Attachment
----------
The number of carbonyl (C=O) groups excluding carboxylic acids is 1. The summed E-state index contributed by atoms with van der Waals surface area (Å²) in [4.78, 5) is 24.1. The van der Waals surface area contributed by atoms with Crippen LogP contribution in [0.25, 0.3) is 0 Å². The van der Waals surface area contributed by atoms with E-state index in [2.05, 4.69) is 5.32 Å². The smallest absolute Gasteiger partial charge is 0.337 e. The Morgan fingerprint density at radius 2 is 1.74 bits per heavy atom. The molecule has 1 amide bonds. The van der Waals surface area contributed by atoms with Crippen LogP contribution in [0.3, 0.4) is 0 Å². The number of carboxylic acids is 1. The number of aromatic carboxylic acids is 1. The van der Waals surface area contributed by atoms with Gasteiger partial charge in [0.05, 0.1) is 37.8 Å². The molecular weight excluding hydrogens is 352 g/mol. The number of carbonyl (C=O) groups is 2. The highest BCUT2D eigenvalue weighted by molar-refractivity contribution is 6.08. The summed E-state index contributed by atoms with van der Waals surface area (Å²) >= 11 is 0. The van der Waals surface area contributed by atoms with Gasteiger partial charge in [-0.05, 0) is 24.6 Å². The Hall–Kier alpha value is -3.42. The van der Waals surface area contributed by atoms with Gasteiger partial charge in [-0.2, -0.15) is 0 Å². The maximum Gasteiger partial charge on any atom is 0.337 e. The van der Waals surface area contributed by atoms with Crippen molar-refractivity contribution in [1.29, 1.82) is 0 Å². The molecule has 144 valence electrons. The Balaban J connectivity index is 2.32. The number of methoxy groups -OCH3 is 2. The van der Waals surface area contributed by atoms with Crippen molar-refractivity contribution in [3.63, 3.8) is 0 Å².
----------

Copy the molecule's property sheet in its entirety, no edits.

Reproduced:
The number of carbonyl (C=O) groups excluding carboxylic acids is 1. The summed E-state index contributed by atoms with van der Waals surface area (Å²) in [4.78, 5) is 24.1. The van der Waals surface area contributed by atoms with Crippen LogP contribution in [0.25, 0.3) is 0 Å². The van der Waals surface area contributed by atoms with E-state index in [2.05, 4.69) is 5.32 Å². The smallest absolute Gasteiger partial charge is 0.337 e. The Morgan fingerprint density at radius 2 is 1.74 bits per heavy atom. The molecule has 1 amide bonds. The van der Waals surface area contributed by atoms with Crippen LogP contribution in [0.3, 0.4) is 0 Å². The number of carboxylic acids is 1. The number of aromatic carboxylic acids is 1. The van der Waals surface area contributed by atoms with Gasteiger partial charge in [0.05, 0.1) is 37.8 Å². The molecular weight excluding hydrogens is 352 g/mol. The number of carbonyl (C=O) groups is 2. The highest BCUT2D eigenvalue weighted by molar-refractivity contribution is 6.08. The summed E-state index contributed by atoms with van der Waals surface area (Å²) >= 11 is 0. The van der Waals surface area contributed by atoms with Gasteiger partial charge in [-0.05, 0) is 24.6 Å². The Hall–Kier alpha value is -3.42. The van der Waals surface area contributed by atoms with Gasteiger partial charge in [-0.2, -0.15) is 0 Å². The maximum Gasteiger partial charge on any atom is 0.337 e. The van der Waals surface area contributed by atoms with Crippen molar-refractivity contribution in [1.29, 1.82) is 0 Å². The molecule has 144 valence electrons. The Balaban J connectivity index is 2.32. The number of methoxy groups -OCH3 is 2. The van der Waals surface area contributed by atoms with Crippen molar-refractivity contribution in [3.63, 3.8) is 0 Å².